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Increasingly, neonatal clinics seek to minimize painful experiences and stress for premature infants. Fundoscopy performed with a binocular indirect ophthalmoscope is the reference examination technique for screening of retinopathy of prematurity (ROP), and it is associated with pain and stress. Wide-field digital retinal imaging is a recent technique that should be evaluated for minimizing infant pain and stress.
The purpose of the study was to assess and compare the impact of using a binocular indirect ophthalmoscope (BIO), or wide-field digital retinal imaging (WFDRI) on pain and stress in infants undergoing ROP screening examination. This was a comparative evaluation study of two screening procedures. Ophthalmologic examinations (N = 70) were performed on 24 infants with both BIO and WFDRI. Pain assessments were performed with two specific neonatal scales (Crying, requires oxygen, increased vital signs, expression and sleeplessness, CRIES and, Premature infant pain profile, PIPP) just prior to the examination, and 30seconds, 1hour, and 24hours later after ending the examination.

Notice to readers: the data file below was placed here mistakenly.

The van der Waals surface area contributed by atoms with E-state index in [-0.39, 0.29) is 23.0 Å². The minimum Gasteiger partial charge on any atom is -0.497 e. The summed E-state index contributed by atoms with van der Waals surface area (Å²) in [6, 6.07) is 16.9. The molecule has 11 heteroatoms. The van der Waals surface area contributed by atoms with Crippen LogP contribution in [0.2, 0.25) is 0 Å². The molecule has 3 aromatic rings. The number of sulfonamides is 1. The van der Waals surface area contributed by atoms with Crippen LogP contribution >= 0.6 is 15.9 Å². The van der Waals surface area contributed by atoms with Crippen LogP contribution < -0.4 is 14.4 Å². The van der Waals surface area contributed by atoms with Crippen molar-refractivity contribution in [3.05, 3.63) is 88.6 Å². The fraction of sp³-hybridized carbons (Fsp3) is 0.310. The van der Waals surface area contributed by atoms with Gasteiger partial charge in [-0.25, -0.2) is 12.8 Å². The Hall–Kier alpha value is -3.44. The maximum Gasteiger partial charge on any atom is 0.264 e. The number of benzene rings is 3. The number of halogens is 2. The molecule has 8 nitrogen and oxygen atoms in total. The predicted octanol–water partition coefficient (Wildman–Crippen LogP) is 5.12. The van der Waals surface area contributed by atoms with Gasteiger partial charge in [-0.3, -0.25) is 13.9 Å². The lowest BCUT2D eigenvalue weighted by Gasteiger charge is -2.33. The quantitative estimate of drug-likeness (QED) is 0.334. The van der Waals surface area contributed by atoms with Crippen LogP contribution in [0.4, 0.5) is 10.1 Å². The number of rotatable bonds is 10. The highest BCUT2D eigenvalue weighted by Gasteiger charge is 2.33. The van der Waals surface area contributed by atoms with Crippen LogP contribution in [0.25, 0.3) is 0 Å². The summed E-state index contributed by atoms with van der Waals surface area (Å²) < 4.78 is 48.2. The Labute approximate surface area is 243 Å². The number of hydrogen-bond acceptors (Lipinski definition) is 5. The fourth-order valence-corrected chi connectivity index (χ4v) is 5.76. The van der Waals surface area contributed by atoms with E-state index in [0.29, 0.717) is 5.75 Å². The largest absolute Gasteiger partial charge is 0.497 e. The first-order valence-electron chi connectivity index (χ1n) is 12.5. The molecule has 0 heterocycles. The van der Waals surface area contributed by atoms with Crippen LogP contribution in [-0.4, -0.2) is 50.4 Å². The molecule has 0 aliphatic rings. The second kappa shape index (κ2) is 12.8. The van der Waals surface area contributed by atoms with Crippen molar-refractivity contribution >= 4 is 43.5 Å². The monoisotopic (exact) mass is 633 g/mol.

Changes over time were significantly different between BIO and WFDRI with both scales (PIPP score, p=.007, and CRIES score, p=.001). Median PIPP score (interquartile interval) at baseline was 4 (3–5). At 30seconds the score was 8 (6–9) for BIO and 6 (5–7) for WFDRI, respectively. The increase in PIPP score between baseline and 30seconds was significantly lower with WFDRI (p=.006). The median increase in CRIES score from baseline to 30seconds was 1 point lower for WFDRI than for BIO (p<.001). No significant difference in response remained at 1hour or 24hour assessments.
A transient short-term pain and stress response occurs with both BIO and WFDRI. Infants examined for screening of ROP with digital retinal imaging present less pain and stress at 30seconds following completion of the exam when compared with binocular indirect ophthalmoscopy.